As we grow older, we tend to worry about our memory and thinking. We hear so much about Alzheimer’s disease and other dementia, and chances are we have friends and loved ones who have been touched by one of these conditions. Some people even believe that memory loss is inevitable—that they will surely become “senile” in their later years.
This couldn’t be farther from the truth for most of us. Sharpness of memory varies from individual to individual. Genes are a factor—by some accounts, about 30 percent of our memory health is hereditary. But the other two-thirds of memory wellness might well be within our control, say experts. There are steps we can take to maintain a healthy memory.
- Exercise your mind and memory. Mental stimulation encourages new connections between brain cells. “Use it or lose it” isn’t just a cliché when it comes to memory health. Brain experts tell us to give our brains a workout with challenging activities. Learning something new is especially good. Take up an instrument, learn a foreign language, join a club, volunteer, do a difficult puzzle each day. Passive activities, such as watching TV, don’t offer the same benefits. You can also “exercise” your memory using visualization and concentration. And memory aids—from sticky notes to smartphone reminders—can pick up where our memory leaves off.
- Exercise your body, too! Aerobic exercise has been found to ward off Alzheimer’s disease, stroke and other memory-damaging conditions. It helps us avoid obesity, which is also bad for brain health. Recent research also shows that muscle-strengthening exercise helps the brain. And relaxation exercises, such as tai chi and yoga, are also showing promise. Talk to your healthcare provider about an exercise program that is right for you.
- Take care of your all-around health. The more we know about cognitive wellness, the more we realize that brain health can be negatively impacted by heart disease, diabetes, high cholesterol, high blood pressure, kidney disease and a number of other disorders. Follow your healthcare provider’s instructions. And ask for a review of your medications; recent studies implicate certain drugs in raising the risk of dementia.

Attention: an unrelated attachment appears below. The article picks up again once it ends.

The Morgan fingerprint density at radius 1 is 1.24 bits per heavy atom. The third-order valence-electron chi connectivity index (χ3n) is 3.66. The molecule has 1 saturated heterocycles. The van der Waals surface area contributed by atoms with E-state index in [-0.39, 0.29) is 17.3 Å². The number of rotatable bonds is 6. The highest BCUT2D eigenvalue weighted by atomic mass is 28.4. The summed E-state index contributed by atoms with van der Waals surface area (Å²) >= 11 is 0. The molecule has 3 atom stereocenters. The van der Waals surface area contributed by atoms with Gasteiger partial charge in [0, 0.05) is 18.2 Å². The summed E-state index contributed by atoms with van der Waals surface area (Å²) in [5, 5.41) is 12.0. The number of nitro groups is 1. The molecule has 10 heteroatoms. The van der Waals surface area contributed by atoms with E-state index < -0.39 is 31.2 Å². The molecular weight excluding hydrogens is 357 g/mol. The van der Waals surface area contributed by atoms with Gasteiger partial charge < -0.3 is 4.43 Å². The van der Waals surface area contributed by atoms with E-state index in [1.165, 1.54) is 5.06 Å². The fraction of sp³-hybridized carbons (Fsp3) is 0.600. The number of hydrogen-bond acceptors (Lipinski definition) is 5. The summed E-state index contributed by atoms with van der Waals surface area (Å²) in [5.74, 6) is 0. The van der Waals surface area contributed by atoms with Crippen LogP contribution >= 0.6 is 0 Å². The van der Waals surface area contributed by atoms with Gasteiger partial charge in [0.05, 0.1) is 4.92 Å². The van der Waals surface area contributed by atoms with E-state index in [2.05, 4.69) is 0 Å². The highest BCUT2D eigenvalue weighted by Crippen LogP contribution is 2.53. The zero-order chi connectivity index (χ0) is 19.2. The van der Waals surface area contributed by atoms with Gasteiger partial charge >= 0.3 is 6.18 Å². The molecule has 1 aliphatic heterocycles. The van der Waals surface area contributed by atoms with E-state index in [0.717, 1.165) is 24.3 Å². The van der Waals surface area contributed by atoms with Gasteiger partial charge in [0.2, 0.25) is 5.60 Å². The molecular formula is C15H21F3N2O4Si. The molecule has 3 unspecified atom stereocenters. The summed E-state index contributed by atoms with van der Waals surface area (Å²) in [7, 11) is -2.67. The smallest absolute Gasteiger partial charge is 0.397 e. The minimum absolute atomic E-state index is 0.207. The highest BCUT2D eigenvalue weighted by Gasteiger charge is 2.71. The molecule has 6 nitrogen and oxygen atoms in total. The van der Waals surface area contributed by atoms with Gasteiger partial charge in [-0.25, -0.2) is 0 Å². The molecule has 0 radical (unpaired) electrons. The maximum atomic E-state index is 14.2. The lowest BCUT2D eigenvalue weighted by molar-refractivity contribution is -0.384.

- Eat a brain-healthy diet. We can choose foods that help protect memory. Avoid cholesterol, saturated fats and trans fats. Instead, choose fish, fruits, vegetables, and healthy fats such as olive oil. Take a multivitamin if your healthcare provider recommends it—but don’t take megadoses that could be toxic.
- Quit smoking and limit alcohol consumption. Many substances found in cigarette smoke damage the brain and impair memory. And while some studies suggest drinking in moderation might actually be beneficial, having more than a drink or two per day can be toxic to the brain.
- Get enough sleep and seek treatment for sleep disorders. You’ve probably noticed that when you don’t get enough good quality sleep, it is harder to concentrate the next day. And did you know that while we’re sleeping, our brain is busy converting short-term memories into those that are retained? Neurologists also tell us that harmful waste material is cleansed from our brain as we sleep.
- Lower your stress level and seek help for depression. Stress and depression cause chemical changes in the brain that can be so severe that a person’s family or physician mistakenly suspects Alzheimer’s or other dementia—and in addition, they do raise the risk of Alzheimer’s. Talk with your healthcare provider if you feel stressed or depressed. Counseling, meditation and other relaxation techniques can all help.
- Protect against head injury. A lot of people who worry about Alzheimer’s disease forget that head injuries are another major cause of memory loss. A head injury can result in catastrophic damage to the brain and memory. Always use your seatbelt, and if you are a cyclist, wear a helmet. And protect against falls—especially at home, where most serious fall injuries take place.
- Have your hearing checked. Studies suggest that older adults with moderate to severe hearing loss may be at higher risk of developing dementia. This may be due to the stressfulness of social isolation, and also to the “exhaustion of cognitive reserve”—our brains have to work much harder when we can’t hear. Hearing loss is often preventable, and hearing aids and other technologies can help seniors improve their hearing.
- Have regular dental checkups. Tooth loss and gum disease make it harder to eat a healthy diet, and can be a factor in social isolation. And experts now believe that the bacteria and inflammation caused by gum disease and linked to dementia. Talk to your dentist if arthritis or other problems make it hard to care for your teeth and gums.
If you’re experiencing memory lapses, or if you just find yourself fretting about memory problems, share your concerns with your doctor. Stress can really work a number on our memory—so stressing out about our memory is an ironic cycle we want to avoid! Then you can relax, knowing you’re doing everything you can to keep your memory strong.
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